Spelling portion to be eliminated from future GSP tests in JMC

Ben Breier

Professors in the School of Journalism and Mass Communication are working to improve the Grammar, Spelling and Punctuation test by completely eliminating spelling from the test.

“While spelling is important, we believe that journalists can just look up the words,” professor Eileen Everett said. As the GSP is presently written, 33 out of 100 questions on the test pertain to spelling.

The test currently in use is based on a test created by the University of Texas. Everett said many of the sentences on the current test are obviously manipulated to put the grammar or punctuation error into a sentence.

Everett said she is going to make sure the new test is on-par with the original GSP in regards to difficulty.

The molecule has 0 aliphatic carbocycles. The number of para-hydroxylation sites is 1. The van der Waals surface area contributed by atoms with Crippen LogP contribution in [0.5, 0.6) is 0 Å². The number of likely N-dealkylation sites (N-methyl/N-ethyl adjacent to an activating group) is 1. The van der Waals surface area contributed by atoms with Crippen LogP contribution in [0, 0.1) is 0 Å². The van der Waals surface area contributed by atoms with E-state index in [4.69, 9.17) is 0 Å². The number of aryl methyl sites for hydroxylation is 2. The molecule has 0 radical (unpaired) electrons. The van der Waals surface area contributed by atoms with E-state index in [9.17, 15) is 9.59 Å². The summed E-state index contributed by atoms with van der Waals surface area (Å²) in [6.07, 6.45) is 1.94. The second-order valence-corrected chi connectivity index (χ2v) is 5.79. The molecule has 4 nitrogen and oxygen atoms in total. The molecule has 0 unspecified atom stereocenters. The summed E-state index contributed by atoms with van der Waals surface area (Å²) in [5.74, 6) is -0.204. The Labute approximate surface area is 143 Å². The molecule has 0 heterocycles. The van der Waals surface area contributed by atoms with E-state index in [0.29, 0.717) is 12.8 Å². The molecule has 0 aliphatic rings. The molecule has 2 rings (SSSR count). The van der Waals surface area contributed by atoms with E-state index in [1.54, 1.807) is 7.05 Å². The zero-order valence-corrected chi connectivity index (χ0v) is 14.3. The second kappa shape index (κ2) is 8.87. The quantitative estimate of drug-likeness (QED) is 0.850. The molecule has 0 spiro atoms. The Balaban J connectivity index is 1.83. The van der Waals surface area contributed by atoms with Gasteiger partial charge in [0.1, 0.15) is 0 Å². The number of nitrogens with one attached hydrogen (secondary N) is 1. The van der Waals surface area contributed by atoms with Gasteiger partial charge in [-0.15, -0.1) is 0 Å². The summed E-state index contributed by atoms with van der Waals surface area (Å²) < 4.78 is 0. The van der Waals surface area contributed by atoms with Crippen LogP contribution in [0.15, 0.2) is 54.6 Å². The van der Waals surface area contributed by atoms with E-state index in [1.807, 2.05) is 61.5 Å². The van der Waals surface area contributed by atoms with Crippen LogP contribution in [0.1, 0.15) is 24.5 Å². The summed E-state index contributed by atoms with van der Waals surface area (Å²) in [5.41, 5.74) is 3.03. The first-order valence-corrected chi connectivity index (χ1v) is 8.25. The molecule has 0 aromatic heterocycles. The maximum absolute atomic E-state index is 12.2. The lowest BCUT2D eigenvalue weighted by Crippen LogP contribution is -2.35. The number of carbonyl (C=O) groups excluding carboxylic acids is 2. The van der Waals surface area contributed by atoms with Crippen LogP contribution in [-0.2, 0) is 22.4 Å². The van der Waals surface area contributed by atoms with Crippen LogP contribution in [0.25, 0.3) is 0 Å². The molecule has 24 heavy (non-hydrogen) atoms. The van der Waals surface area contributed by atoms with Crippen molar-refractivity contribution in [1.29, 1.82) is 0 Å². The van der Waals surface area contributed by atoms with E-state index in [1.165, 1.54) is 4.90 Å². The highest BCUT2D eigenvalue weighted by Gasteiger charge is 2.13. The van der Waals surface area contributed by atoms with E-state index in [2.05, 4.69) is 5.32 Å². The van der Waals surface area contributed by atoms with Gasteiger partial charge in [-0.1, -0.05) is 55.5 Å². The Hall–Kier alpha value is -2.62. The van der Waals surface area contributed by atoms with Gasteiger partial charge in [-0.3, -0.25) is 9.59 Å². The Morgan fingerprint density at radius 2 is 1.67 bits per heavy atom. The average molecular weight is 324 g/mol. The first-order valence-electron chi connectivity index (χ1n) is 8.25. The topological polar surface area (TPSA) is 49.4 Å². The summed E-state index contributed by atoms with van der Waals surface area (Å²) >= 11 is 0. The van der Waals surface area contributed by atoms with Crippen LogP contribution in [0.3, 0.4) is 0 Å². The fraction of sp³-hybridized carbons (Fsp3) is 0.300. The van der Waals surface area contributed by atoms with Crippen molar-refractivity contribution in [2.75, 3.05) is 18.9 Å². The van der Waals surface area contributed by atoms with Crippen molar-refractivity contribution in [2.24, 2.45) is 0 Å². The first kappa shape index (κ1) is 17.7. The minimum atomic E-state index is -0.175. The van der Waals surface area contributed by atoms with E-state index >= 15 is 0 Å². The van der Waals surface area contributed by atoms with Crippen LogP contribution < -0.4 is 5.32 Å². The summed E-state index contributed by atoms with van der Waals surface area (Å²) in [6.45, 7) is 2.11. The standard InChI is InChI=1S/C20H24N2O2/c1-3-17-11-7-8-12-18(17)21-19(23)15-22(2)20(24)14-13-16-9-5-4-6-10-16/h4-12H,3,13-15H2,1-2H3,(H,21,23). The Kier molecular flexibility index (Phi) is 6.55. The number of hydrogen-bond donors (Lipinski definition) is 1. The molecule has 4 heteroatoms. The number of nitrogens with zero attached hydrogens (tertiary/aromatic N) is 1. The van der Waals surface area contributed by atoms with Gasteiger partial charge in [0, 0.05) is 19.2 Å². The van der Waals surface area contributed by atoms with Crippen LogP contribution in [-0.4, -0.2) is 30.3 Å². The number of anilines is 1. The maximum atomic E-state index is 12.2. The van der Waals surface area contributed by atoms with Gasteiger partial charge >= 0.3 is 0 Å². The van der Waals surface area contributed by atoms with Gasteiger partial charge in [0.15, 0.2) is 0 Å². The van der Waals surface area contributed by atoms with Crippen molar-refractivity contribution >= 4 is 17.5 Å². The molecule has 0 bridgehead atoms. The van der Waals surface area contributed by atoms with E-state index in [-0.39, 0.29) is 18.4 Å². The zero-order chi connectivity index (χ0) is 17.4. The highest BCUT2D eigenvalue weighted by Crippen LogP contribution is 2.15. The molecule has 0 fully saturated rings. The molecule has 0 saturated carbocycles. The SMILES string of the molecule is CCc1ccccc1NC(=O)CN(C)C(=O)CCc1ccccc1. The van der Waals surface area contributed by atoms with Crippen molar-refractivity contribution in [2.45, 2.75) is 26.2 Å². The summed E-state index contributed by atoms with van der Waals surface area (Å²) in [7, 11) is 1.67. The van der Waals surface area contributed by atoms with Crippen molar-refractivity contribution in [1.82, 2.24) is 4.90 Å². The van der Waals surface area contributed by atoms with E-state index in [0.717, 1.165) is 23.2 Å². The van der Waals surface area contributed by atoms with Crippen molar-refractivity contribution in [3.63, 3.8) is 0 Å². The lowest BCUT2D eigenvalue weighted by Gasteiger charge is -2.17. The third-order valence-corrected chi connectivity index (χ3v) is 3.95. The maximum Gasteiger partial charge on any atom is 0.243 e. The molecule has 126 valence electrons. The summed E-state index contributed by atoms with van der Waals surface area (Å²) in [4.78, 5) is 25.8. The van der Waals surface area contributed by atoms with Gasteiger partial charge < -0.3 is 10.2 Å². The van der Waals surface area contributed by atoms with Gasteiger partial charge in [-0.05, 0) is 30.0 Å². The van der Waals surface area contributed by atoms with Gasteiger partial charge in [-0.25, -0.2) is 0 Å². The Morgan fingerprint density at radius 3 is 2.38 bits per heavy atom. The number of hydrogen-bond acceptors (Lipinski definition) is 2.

“We want to make sure that this test is just as hard,” Everett said. “It isn’t getting any easier, we just want better questions.”

Professor Candice Perkins Bowen, who is also the Scholastic Media Coordinator in the School of Journalism and Mass Communication, tested the new versio n of the GSP with an honors section of Media Writing last fall. Students in the class took both versions of the test, although only the current version of the GSP counted toward the students’ grades.

“Students thought that the pilot test was easier, but scores were comparable,” Bowen said. “Only a couple of students varied by more than a few points on the tests.”

All 13 students in Bowen’s media writing class passed the new GSP the first time they took it.

When exploring options for the newest version of the test, Bowen said she looked at tests that other colleges were using.

“Why reinvent the wheel if somebody else had a good test?” Bowen said.

Although the test is undergoing big changes, the rules of passing the course will remain unchanged. Students will still need at least a B- to pass the class in addition to earning at least a 70 on the GSP.

With five to six versions of the test still to be created, Everett said the ideal integration for the test will take place next fall.

Contact College of Communication and Information reporter Ben Breier at [email protected].